The Canadian Cancer Action Network, a national volunteer-driven organization comprised of more than eighty-five patient-centred organizations from across Canada, is dedicated to ensuring a coordinated patient and caregiver perspective is firmly embedded in work across the cancer control continuum. For more information, visit the Canadian Cancer Action Network’s website at www.ccanceraction.ca.
About the Canadian Cancer Society
The Canadian Cancer Society is a national community-based organization of volunteers whose mission is the eradication of cancer and the enhancement of the quality of life of people living with cancer. When you want to know more about cancer, visit our website www.cancer.ca or call our toll-free, bilingual Cancer Information Service at 1 888 939-3333.
About the Canadian Caregiver Coalition
The Canadian Caregiver Coalition is a diverse group of national and provincial organizations from across Canada that works collaboratively to represent and promote the needs and interests of family caregivers with all levels of government, and the community. The vision of the Canadian Caregiver Coalition is a Canada that recognizes and respects the integral role of family caregivers in society, and supports this role with the understanding that it is not a substitute for public responsibility in health and social care. www.ccc-ccan.ca.
About the Mental Health Commission of Canada
The Mental Health Commission of Canada is a catalyst for change. We are collaborating with hundreds of partners to change the attitudes of Canadians toward mental health problems and to improve services and support. Our goal is to help people who live with mental health problems and illnesses lead meaningful and productive lives. Together we create change.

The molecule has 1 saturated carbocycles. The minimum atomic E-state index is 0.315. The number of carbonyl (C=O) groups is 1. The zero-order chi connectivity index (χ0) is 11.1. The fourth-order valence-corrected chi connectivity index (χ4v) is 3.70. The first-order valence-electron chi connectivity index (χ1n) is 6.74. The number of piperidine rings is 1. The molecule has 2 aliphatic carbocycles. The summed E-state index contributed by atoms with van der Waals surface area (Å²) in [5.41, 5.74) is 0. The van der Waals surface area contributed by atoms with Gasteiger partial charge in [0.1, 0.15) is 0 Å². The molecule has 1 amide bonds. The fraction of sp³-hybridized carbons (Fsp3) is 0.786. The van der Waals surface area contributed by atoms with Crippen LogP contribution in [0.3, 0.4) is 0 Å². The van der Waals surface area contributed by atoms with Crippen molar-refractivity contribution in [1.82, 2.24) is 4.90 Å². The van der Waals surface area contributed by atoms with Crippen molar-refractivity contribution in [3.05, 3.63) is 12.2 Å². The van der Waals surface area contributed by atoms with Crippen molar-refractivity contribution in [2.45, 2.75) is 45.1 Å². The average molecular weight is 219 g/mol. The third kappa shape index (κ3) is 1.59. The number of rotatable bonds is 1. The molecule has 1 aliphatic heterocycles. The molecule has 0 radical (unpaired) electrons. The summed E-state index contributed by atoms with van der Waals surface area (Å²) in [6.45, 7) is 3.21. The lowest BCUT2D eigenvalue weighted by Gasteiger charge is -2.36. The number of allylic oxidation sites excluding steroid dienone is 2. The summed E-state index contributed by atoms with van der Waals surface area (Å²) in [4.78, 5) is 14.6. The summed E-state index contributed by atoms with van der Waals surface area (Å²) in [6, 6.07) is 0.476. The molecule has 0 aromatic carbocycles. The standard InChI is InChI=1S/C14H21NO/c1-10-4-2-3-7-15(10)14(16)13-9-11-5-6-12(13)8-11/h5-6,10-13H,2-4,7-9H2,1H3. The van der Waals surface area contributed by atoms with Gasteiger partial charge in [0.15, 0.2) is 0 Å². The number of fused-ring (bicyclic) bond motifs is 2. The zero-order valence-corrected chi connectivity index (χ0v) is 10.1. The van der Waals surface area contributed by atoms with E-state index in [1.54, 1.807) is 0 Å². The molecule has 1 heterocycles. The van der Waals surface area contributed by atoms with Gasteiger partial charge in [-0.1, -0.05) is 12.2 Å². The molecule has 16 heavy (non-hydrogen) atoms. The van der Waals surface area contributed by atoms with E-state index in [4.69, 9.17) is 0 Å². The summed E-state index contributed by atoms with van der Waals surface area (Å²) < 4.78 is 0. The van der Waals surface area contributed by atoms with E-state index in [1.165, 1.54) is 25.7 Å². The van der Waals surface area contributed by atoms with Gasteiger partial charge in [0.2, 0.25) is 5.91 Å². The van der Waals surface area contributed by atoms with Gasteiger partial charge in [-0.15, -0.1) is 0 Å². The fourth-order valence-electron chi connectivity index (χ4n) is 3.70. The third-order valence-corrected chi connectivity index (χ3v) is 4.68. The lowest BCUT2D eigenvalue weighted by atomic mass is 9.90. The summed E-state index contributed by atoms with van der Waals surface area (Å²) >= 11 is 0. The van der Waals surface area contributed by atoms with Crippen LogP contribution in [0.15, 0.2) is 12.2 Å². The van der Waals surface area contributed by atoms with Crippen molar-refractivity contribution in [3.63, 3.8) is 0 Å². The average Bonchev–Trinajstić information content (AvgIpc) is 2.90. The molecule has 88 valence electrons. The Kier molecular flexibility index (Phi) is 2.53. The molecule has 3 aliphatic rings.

The Mental Health Commission of Canada is funded by Health Canada.
www.mentalhealthcommission.ca | strategy.mentalhealthcommission.ca
About the Canadian Partnership Against Cancer
The Canadian Partnership Against Cancer works with Canada’s cancer community to reduce the burden of cancer on Canadians. Grounded in and informed by the experiences of those affected by cancer, the organization works with partners to support multi-jurisdictional uptake of evidence that will help to optimize cancer control planning and drive improvements in quality of practice across the country. Through sustained effort and a focus on the cancer continuum, the Partnership supports the work of the collective cancer community in achieving long-term population outcomes: reduced incidence of cancer, less likelihood of Canadians dying from cancer, and an enhanced quality of life of those affected by cancer. For more information, visit partnershipagainstcancer.ca.